Think about those questions (and others that might spring to mind) and use your website to let people know the answers. Emphasize what you consider to be the most interesting aspects of your army.
Scout around 40K bulletin boards like The Millenium Gate or The Bolter and Chainsword and ask for submissions. Or try gaming networks like The Warp. When you go trolling for submissions, be sure you let people know how you want them: what software (Word, Wordperfect, HTML, ASCII, whatever) to use, what font and size (Times New Roman 10 point), how many pages, what topics to include, etc.
Here at the Jungle, I have pages devoted to my friend Pat’s Space Wolves (particularly Ferin Ironhammer’s company) and Orks (including his Speed Freeks). In time, I’m sure I’ll have information on other armies he’s building.
I’ve included Pat’s armies on this site because my army usually fights them: I don’t get a chance to play much, but when I do, Pat is often my principal opponent. Pat’s Wolves are currently battling my Dark Eldar in the Tooth and Claw Campaign and his Orks have tangled with my Tigers in the Blood Deserts of Auros IX. Every once in a while, his Wolves “practice” against my Tigers.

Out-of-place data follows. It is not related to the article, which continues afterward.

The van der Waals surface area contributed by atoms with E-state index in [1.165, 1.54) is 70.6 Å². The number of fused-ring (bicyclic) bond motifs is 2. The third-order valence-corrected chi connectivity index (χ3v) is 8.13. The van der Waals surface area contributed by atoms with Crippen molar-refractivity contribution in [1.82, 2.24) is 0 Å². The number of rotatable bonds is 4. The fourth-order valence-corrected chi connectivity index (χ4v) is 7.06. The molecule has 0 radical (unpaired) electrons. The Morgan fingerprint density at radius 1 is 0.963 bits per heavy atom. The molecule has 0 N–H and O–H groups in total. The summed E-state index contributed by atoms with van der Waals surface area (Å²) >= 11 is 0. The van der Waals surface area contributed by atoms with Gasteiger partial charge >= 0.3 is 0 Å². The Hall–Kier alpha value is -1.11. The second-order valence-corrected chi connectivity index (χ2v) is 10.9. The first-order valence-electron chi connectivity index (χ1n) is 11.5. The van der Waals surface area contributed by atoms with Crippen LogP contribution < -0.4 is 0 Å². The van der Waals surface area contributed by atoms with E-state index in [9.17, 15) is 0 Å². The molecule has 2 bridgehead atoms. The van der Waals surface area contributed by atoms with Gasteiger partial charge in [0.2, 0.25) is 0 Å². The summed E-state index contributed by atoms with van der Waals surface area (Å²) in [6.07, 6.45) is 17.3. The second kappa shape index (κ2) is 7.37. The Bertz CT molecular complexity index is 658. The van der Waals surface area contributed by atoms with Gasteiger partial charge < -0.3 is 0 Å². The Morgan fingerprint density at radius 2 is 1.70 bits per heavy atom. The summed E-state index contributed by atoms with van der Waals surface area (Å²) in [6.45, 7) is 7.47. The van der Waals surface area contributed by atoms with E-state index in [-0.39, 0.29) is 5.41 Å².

But other than Pat’s armies, I don’t devote a lot of space to other people’s collections, only because this is a website based around the Fighting Tigers. Posting descriptions of other armies that rarely or have never had contact with mine is outside the scope of this site.
If you decide to include this facet in your website, you’ll probably need to work with a company like Ezboard, (one of the more popular ones, but there are others out there). Be advised, though, that running an active discussion board may be very time-consuming, which was one of the reasons why I have never included one here at the Jungle.
In setting up the board, you’ll need to define its scope: will your board allow discussion on a variety of 40K topics, or do you plan to limit discussions to certain subjects (e.g., a board devoted only to Tau or a board devoted only to painting)? Will you permit “off topic” discussions that have nothing to do with 40K? “Off topic” discussions can be enriching and worthwhile but run the risk of de-railing your board if not carefully monitored.
Once you’ve decided on that, you’ll probably want to segment your board into various sections to categorize discussions. Many “general 40K” boards do this by army, with a “Space Marines” section, an “Eldar” section, etc. Even a board with a narrow focus (such as one devoted to a single army) will benefit by having easy-to-distinguish categories to help posters (folks who contribute comments to your board).